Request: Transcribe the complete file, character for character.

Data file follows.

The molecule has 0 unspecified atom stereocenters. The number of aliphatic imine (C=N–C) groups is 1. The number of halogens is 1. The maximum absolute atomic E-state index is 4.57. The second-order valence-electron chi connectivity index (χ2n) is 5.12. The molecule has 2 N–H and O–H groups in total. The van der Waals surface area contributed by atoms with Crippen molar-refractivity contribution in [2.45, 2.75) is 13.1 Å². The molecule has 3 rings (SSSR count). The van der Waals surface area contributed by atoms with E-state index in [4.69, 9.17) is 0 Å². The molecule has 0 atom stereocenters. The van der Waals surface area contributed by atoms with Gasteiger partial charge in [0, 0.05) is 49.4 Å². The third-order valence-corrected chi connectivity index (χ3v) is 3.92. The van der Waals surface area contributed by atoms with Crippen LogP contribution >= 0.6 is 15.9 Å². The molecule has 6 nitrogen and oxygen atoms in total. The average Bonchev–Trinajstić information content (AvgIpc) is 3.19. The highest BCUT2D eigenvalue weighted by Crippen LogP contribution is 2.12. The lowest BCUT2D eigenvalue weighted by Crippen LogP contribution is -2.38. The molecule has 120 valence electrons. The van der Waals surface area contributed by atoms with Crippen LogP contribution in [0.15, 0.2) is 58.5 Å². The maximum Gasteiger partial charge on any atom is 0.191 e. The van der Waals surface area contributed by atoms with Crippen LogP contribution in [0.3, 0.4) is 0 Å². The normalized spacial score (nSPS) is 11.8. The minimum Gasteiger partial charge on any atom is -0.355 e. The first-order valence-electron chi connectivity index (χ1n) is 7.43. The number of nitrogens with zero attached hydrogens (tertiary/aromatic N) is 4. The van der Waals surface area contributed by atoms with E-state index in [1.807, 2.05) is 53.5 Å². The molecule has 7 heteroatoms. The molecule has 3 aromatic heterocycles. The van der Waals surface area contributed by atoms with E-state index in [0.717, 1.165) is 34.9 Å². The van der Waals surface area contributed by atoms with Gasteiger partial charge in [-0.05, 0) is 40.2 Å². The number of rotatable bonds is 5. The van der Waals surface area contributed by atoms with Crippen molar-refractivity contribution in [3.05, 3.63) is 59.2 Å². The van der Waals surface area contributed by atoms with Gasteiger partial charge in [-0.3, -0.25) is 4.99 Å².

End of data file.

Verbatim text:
The molecule has 0 unspecified atom stereocenters. The number of aliphatic imine (C=N–C) groups is 1. The number of halogens is 1. The maximum absolute atomic E-state index is 4.57. The second-order valence-electron chi connectivity index (χ2n) is 5.12. The molecule has 2 N–H and O–H groups in total. The van der Waals surface area contributed by atoms with Crippen molar-refractivity contribution in [2.45, 2.75) is 13.1 Å². The molecule has 3 rings (SSSR count). The van der Waals surface area contributed by atoms with E-state index in [4.69, 9.17) is 0 Å². The molecule has 0 atom stereocenters. The van der Waals surface area contributed by atoms with Gasteiger partial charge in [0, 0.05) is 49.4 Å². The third-order valence-corrected chi connectivity index (χ3v) is 3.92. The van der Waals surface area contributed by atoms with Crippen LogP contribution >= 0.6 is 15.9 Å². The molecule has 6 nitrogen and oxygen atoms in total. The average Bonchev–Trinajstić information content (AvgIpc) is 3.19. The highest BCUT2D eigenvalue weighted by Crippen LogP contribution is 2.12. The lowest BCUT2D eigenvalue weighted by Crippen LogP contribution is -2.38. The molecule has 120 valence electrons. The van der Waals surface area contributed by atoms with Crippen LogP contribution in [0.15, 0.2) is 58.5 Å². The maximum Gasteiger partial charge on any atom is 0.191 e. The van der Waals surface area contributed by atoms with Crippen LogP contribution in [0.3, 0.4) is 0 Å². The normalized spacial score (nSPS) is 11.8. The minimum Gasteiger partial charge on any atom is -0.355 e. The first-order valence-electron chi connectivity index (χ1n) is 7.43. The number of nitrogens with zero attached hydrogens (tertiary/aromatic N) is 4. The van der Waals surface area contributed by atoms with E-state index in [1.807, 2.05) is 53.5 Å². The molecule has 7 heteroatoms. The molecule has 3 aromatic heterocycles. The van der Waals surface area contributed by atoms with E-state index in [0.717, 1.165) is 34.9 Å². The van der Waals surface area contributed by atoms with Gasteiger partial charge in [-0.05, 0) is 40.2 Å². The number of rotatable bonds is 5. The van der Waals surface area contributed by atoms with Crippen molar-refractivity contribution in [3.05, 3.63) is 59.2 Å². The van der Waals surface area contributed by atoms with Gasteiger partial charge in [-0.3, -0.25) is 4.99 Å².